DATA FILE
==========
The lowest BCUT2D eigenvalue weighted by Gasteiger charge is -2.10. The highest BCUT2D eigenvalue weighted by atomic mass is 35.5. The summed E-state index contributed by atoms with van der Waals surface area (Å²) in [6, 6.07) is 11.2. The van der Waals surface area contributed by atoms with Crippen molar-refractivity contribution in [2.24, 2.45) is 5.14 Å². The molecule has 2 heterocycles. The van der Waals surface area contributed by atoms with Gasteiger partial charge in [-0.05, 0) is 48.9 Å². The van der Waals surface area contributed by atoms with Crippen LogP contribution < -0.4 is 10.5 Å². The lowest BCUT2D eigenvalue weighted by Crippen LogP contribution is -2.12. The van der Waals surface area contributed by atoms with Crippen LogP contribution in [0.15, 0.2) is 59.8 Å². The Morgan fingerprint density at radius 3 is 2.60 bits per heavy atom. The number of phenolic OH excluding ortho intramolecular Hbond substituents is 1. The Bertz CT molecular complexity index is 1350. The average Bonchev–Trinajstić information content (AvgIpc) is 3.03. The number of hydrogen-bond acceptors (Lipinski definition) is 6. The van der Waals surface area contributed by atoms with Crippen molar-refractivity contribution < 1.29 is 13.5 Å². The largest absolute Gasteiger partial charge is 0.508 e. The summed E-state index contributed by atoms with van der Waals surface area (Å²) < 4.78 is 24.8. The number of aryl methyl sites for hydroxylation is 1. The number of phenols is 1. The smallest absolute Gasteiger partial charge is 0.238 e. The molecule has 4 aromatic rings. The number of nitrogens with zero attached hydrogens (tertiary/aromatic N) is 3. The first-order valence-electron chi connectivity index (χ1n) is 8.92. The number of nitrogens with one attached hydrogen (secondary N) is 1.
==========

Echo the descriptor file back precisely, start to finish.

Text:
The lowest BCUT2D eigenvalue weighted by Gasteiger charge is -2.10. The highest BCUT2D eigenvalue weighted by atomic mass is 35.5. The summed E-state index contributed by atoms with van der Waals surface area (Å²) in [6, 6.07) is 11.2. The van der Waals surface area contributed by atoms with Crippen molar-refractivity contribution in [2.24, 2.45) is 5.14 Å². The molecule has 2 heterocycles. The van der Waals surface area contributed by atoms with Gasteiger partial charge in [-0.05, 0) is 48.9 Å². The van der Waals surface area contributed by atoms with Crippen LogP contribution < -0.4 is 10.5 Å². The lowest BCUT2D eigenvalue weighted by Crippen LogP contribution is -2.12. The van der Waals surface area contributed by atoms with Crippen LogP contribution in [0.15, 0.2) is 59.8 Å². The Morgan fingerprint density at radius 3 is 2.60 bits per heavy atom. The number of phenolic OH excluding ortho intramolecular Hbond substituents is 1. The Bertz CT molecular complexity index is 1350. The average Bonchev–Trinajstić information content (AvgIpc) is 3.03. The number of hydrogen-bond acceptors (Lipinski definition) is 6. The van der Waals surface area contributed by atoms with Crippen molar-refractivity contribution < 1.29 is 13.5 Å². The largest absolute Gasteiger partial charge is 0.508 e. The summed E-state index contributed by atoms with van der Waals surface area (Å²) < 4.78 is 24.8. The number of aryl methyl sites for hydroxylation is 1. The number of phenols is 1. The smallest absolute Gasteiger partial charge is 0.238 e. The molecule has 4 aromatic rings. The number of nitrogens with zero attached hydrogens (tertiary/aromatic N) is 3. The first-order valence-electron chi connectivity index (χ1n) is 8.92. The number of nitrogens with one attached hydrogen (secondary N) is 1.